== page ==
The principal chief among them, dressed in a red uniform with blue shoulder straps and white braiding, his hair bound into a big knot on his forehead (which the Dacotas often do), was Dead Buffalo (Tatánka-Ktä́), [a man with] a characteristically dark brown Indian face. The principal chief of the three hundred [tipis] had stayed home; his name is Jäwitscháhka. After we had been sitting for a long time, the chief stood up, shook hands with each of us in turn, and then, in [a speech of] short, broken-off sentences and many gestures (during which he often paused to deliberate with thoughtful expression), stated [that] they were here by chance, and when they saw their father coming up the river, they had wanted to greet him. They wished to make peace with the Mandans so that they could better trap beaver here along the river. They hoped that Mr. Mc Kenzie would take them along to the Mandan villages tomorrow and assist them in their plans.
Mr. Mc Kenzie responded [by saying that] if they would behave as well as the Dacotas of the Missouri, who never killed white men, he would be happy to do what he could. He asked them to consider whether it would be better for them to go to the villages on foot or by ship. He was willing to take them along, but he did not know how they would be received there by the young men. After they had spoken for a long time, they showed [us] a large, beautiful, tanned whitish bison hide (a great rarity), which they wanted to present as a gift to the Mandans, who prize white buffalo hides highly. They had also sent a white bison calf there.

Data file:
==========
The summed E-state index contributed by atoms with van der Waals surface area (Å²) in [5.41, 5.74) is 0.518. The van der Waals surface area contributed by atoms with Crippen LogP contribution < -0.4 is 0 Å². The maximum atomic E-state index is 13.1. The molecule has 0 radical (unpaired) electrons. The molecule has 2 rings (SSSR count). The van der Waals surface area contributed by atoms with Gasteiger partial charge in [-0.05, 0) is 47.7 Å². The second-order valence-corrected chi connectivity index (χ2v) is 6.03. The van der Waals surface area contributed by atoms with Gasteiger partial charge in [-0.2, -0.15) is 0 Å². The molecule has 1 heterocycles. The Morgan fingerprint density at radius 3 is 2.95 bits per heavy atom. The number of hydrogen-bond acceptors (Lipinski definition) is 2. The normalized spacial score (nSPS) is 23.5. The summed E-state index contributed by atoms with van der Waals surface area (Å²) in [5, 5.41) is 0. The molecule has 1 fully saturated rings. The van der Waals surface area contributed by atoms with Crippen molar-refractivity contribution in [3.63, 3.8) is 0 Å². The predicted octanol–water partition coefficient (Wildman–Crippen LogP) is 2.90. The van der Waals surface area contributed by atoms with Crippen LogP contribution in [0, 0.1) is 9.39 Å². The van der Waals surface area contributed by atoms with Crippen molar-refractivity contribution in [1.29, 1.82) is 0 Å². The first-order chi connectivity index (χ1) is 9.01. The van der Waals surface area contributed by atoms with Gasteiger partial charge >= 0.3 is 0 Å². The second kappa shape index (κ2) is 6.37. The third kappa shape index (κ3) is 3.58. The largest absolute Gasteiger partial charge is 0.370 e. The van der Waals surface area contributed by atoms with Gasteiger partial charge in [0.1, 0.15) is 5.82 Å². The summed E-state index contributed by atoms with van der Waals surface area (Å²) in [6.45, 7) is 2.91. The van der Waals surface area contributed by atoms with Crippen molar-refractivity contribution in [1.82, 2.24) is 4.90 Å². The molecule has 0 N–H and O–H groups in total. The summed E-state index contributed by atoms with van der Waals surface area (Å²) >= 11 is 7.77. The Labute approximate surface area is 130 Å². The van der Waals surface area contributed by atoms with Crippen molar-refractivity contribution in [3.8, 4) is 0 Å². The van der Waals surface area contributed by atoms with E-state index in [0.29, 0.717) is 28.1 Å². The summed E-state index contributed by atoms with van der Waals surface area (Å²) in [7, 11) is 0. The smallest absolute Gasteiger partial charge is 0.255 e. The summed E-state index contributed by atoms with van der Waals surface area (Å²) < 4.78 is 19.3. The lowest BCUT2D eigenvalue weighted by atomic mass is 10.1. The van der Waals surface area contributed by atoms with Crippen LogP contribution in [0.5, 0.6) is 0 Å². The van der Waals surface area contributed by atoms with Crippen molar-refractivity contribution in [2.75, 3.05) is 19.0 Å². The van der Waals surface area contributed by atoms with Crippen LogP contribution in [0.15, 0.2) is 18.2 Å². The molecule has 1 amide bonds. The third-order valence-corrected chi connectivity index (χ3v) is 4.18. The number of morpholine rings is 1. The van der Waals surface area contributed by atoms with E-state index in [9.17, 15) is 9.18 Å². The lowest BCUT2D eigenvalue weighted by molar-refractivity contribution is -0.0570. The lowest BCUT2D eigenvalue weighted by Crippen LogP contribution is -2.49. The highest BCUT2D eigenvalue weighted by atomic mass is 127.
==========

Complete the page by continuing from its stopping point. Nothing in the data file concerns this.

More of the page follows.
Not until later were these Indians taken to another room, where they received something to eat, and they slept on board. The next day, however, they went ashore and followed the ship on foot. There were several big handsome men among them. One [was] dressed in a blue, very old-fashioned uniform with red lapels and collar [and] white braiding and borders. [These uniforms look] comical on their bare bodies. Some of them had crowns of feathers in their hair, a sign that they had killed a like number of enemies. The chief and an old Indian who had lived for a long time with the Mandans [each] moved an eagle’s wing back and forth in their hands, fanning themselves.[Page 2:126] Lightning and rain during the night.